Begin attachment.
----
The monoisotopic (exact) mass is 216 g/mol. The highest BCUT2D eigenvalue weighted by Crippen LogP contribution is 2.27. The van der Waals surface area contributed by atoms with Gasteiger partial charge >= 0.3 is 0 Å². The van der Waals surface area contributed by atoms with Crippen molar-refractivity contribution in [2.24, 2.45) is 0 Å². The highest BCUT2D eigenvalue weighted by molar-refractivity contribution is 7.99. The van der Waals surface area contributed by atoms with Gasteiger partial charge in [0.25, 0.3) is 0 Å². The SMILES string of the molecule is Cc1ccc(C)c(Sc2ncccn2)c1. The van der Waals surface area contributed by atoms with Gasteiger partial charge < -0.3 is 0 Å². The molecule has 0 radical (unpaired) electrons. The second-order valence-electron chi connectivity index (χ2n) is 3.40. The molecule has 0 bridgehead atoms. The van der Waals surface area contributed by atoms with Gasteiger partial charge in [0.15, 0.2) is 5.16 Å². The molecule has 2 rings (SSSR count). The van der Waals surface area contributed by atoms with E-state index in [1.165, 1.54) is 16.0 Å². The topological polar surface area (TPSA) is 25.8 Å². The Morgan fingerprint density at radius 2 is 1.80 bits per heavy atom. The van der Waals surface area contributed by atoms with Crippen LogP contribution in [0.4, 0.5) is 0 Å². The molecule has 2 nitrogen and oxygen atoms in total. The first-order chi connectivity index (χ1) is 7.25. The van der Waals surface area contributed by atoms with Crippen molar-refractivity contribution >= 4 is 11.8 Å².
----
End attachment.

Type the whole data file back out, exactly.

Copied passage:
The monoisotopic (exact) mass is 216 g/mol. The highest BCUT2D eigenvalue weighted by Crippen LogP contribution is 2.27. The van der Waals surface area contributed by atoms with Gasteiger partial charge >= 0.3 is 0 Å². The van der Waals surface area contributed by atoms with Crippen molar-refractivity contribution in [2.24, 2.45) is 0 Å². The highest BCUT2D eigenvalue weighted by molar-refractivity contribution is 7.99. The van der Waals surface area contributed by atoms with Gasteiger partial charge in [0.25, 0.3) is 0 Å². The SMILES string of the molecule is Cc1ccc(C)c(Sc2ncccn2)c1. The van der Waals surface area contributed by atoms with Gasteiger partial charge < -0.3 is 0 Å². The molecule has 0 radical (unpaired) electrons. The second-order valence-electron chi connectivity index (χ2n) is 3.40. The molecule has 0 bridgehead atoms. The van der Waals surface area contributed by atoms with Gasteiger partial charge in [0.15, 0.2) is 5.16 Å². The molecule has 2 rings (SSSR count). The van der Waals surface area contributed by atoms with E-state index in [1.165, 1.54) is 16.0 Å². The topological polar surface area (TPSA) is 25.8 Å². The Morgan fingerprint density at radius 2 is 1.80 bits per heavy atom. The van der Waals surface area contributed by atoms with Crippen LogP contribution in [0.4, 0.5) is 0 Å². The molecule has 2 nitrogen and oxygen atoms in total. The first-order chi connectivity index (χ1) is 7.25. The van der Waals surface area contributed by atoms with Crippen molar-refractivity contribution >= 4 is 11.8 Å².